Speaking of safes and vaults, wouldn’t you like to see Uncle Scrooge and Mr. Lodge have a crossover? I have seen Mr. Lodge do regular swimming in one of those old timey swimsuits that are always hilarious, but I bet he could swim though coins just like Uncle Scrooge.
BAM! There’s the premise! They can have a coin swimming race. You. Yes, you. Call Archie and Disney and let them know about my idea and tell them to GET IT BOOKED.
Still, fun times are happening, at least until Punisher shows up and has the emo Punisher moment he always has that we all love him for. It is the one shred of humanity that makes us feel compassion for everyone’s favorite skull-chested psychopath…
Punisher’s last shred of humanity causes him to pass over a malt, which would have led him to those guys in the corner, something I believe would cause even Riverdale denizens to take notice. Alas, Pop’s dedication to the dollar and fear of government overrides his sense of danger, and those shadow punks take Archie, who is apparently upset that his second choice for a date dared not to wait for him to see if he called her. Well, Archie is about to have bigger troubles anyhow.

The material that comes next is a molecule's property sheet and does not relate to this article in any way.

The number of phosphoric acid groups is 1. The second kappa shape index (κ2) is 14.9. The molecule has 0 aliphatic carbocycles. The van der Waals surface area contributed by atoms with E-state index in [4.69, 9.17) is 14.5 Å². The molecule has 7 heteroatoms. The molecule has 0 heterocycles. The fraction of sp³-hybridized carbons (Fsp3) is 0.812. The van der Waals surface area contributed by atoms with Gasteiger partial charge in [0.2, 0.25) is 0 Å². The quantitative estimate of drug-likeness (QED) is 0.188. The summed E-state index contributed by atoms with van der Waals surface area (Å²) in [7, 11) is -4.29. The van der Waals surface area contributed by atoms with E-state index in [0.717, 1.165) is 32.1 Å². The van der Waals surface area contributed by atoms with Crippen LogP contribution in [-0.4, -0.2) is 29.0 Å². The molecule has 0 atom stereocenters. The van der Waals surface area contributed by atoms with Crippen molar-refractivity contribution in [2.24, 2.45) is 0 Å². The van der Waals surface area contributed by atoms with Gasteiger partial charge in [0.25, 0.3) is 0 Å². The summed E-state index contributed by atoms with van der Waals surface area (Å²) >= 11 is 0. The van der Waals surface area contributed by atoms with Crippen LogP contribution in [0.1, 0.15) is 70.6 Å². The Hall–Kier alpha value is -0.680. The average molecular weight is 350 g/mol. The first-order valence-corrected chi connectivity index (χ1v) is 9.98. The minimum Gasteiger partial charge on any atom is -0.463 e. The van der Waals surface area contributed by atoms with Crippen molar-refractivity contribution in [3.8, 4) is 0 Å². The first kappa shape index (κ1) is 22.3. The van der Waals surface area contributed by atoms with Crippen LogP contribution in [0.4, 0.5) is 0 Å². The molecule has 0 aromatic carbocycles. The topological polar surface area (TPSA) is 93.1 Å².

I wonder what Pops is hiding that he doesn’t want to be audited. Maybe Riverdale ain’t so squeaky clean after all!
While Archie’s life is in danger, the faux Archie shows up at the dance with Veronica. He quickly shows the biggest difference between him and Archie is that he’s such a giant dick that perennial dick Reggie Mantle is put off by him. If Reggie Mantle thinks you’re a creep, you must be a creep on a galaxy level. Or at the very least, the type of person Punisher likes to kill catch for the feds.
Man, Betty is awesome. She’s the only one who wonders where Archie is and what’s going on. Archie is making our crossover complete, as Punisher follows the criminals who kidnapped him. Get ready Archie, because you are about to meet The Punisher.
Yes, Archie, The Punisher.
That may be the image that makes the book. Also, Punisher would probably have had an easier time differentiating Melvin and Archie if he had, you know, OPENED HIS EYES.
Of course, no matter how ominous that panel may look, Punisher at some point decides that pointing a gun is just a smidge safer if one opens their eyes, and he realizes that Archie is not his prey.
Archie manages to get away with an assist from his pal Jughead, which I love. In the face of imminent death, Jughead and Archie are best friends, and he finds a way to help his pal. We’d all like to be that person; perhaps you can find the Jughead in you. I have done so via massive consumption of fast food. You’ll have to find your own path, however.